The use of laser light has recently been adopted in an expanding extent on building sites and the like so as to define reference levels. It would be desirable to provide a device, by means of which the operator of the digging machine easily may "read" such reference levels without having to turn to separate indicator pins or other more or less primitive accessories.

BRIEF DISCLOSURE OF THE INVENTION

Starting from a device according to the preamble of claim 1, the object of this invention is accordingly to enable elimination of the above problems and enable simple and convenient reading of reference levels established by laser or other facilities.

In accordance with the present invention, this object is obtained by the characteristic feature of claim 1. Thanks to this inclination sensor, freedom is obtained to locate the sensor sensing the height of the fluid column at an arbitrary location on the arm; the information obtained from the two sensors is sufficient for calculation of, e.g., the level of the back of the digging implement relative to a predetermined reference level. Furthermore, a detector sensitive for laser light or other rays or wave motions defining a reference plane, level or line can be arranged at an arbitrary location on the arm. As soon as the detector has been located in said reference plane etc., the level of e.g., the back of the digging implement can be easily calculated from the output signals from the inclination sensor.

Efforts have been made to enable, at digging machines having two pivoted arms, an outreach boom and a downreach boom, measurement of the digging depths by providing inclination sensors on the outreach boom as well as the downreach boom without using measurements of a fluid column. However, this embodiment based on pure inclination measurement gives an unsatisfactory accuracy since a relatively small measurement error concerning the inclination of the outreach boom involves a great error due to the large length of the outreach boom. Furthermore, a condition in this embodiment is that the pivotal connection of the outreach boom to a machine housing rotatably movable relative to a body coincides with the axis of rotation since rotation of the machine housing otherwise would give a measurement error when the machine is not standing on horizontal ground. Finally, it is not possible in this embodiment to change the downreach boom or use an outreach boom having a variable effective length without having the possibility of extensive modification or correction of the measuring system.

BRIEF DISCLOSURE OF THE DRAWINGS

With reference to the appended drawings, a more specific disclosure of an embodiment according to the invention will follow hereinbelow.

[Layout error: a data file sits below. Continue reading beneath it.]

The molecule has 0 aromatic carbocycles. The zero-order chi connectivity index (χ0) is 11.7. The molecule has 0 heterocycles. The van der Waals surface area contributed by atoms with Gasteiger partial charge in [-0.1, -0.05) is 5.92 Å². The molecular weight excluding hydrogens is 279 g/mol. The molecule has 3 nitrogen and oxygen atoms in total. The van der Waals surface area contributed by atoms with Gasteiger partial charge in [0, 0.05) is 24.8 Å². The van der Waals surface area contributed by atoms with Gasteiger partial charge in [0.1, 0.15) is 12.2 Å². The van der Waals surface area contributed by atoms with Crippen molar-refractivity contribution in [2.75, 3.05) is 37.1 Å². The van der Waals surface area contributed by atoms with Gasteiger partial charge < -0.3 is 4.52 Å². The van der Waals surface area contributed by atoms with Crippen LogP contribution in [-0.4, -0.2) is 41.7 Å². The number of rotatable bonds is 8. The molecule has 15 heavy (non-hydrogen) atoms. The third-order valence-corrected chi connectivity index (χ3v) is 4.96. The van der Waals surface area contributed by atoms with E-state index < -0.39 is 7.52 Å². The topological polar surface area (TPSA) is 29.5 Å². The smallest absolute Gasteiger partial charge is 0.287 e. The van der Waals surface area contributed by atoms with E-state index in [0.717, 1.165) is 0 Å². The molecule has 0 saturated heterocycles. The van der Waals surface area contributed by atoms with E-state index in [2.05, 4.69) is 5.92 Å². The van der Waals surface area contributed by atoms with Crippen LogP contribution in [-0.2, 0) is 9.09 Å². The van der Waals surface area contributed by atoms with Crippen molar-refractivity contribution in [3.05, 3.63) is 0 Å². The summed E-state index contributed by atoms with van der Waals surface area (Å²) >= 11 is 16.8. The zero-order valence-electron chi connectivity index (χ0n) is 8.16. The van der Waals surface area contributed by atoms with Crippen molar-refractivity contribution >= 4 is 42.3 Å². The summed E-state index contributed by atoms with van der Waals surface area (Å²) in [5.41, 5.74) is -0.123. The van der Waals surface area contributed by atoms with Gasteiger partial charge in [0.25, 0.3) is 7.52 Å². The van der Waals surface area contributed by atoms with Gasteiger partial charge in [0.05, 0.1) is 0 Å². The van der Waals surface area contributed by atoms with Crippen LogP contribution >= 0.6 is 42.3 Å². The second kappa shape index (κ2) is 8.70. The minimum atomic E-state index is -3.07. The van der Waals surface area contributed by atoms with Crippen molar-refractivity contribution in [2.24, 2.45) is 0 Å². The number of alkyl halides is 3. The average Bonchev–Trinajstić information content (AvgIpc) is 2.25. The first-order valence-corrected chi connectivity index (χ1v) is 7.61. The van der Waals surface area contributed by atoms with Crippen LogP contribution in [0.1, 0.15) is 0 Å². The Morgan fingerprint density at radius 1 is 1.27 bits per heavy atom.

In the drawings:

FIGS. 1 and 2 are diagrammatical views illustrating a digging machine during operation in two different situations.

DETAILED DISCLOSURE OF A PREFERRED EMBODIMENT

The digging machine illustrated in the drawings is of a classic type and has an under body 1 provided with vehicle tracks. On the under body, there is mounted a digging machine housing 2 rotatable relative to the under body about a generally vertical axis 3. An outreach boom 4 is connected to the machine housing 2 via a hinge 5 and pivotable about said hinge 5 by e.g., a piston cylinder mechanism 6. At its outer end, the outreach boom 4 is connected via a hinge 7 to an arm 8, also called downreach boom. A piston cylinder mechanism 9 pivots the boom 4 and the arm 8 relative to each other. At the outer end of the arm 8, a digging implement 11 in the form of a bucket is connected via a hinge 10. A piston cylinder mechanism 12 serves to rotate the bucket about hinge 10.

To check the depth of the digging operation, there is a device comprising a diagrammatically indicated fluid-filled conduit 13 associated to arm 8 and boom 4, said conduit 13 extending between a location 14 on arm 8 and a location 15 on machine housing 2. Said conduit 13 may in practice include highly flexible sections at the transitions between machine housing 2 and boom 4 and between the boom and arm 8.

The location 15 on machine housing 2 is constituted by a fluid receptacle 16 having a horizontal sectional area considerably exceeding the cross section of conduit 13, whereby it is obtained that the changes of the volume of conduit 13 occurring due to flexing of the flexible conduit sections and temperature variations will have a very small and hence neglectable influence on the fluid column VP constituted by conduit 13 and extending between locations 14 and 15.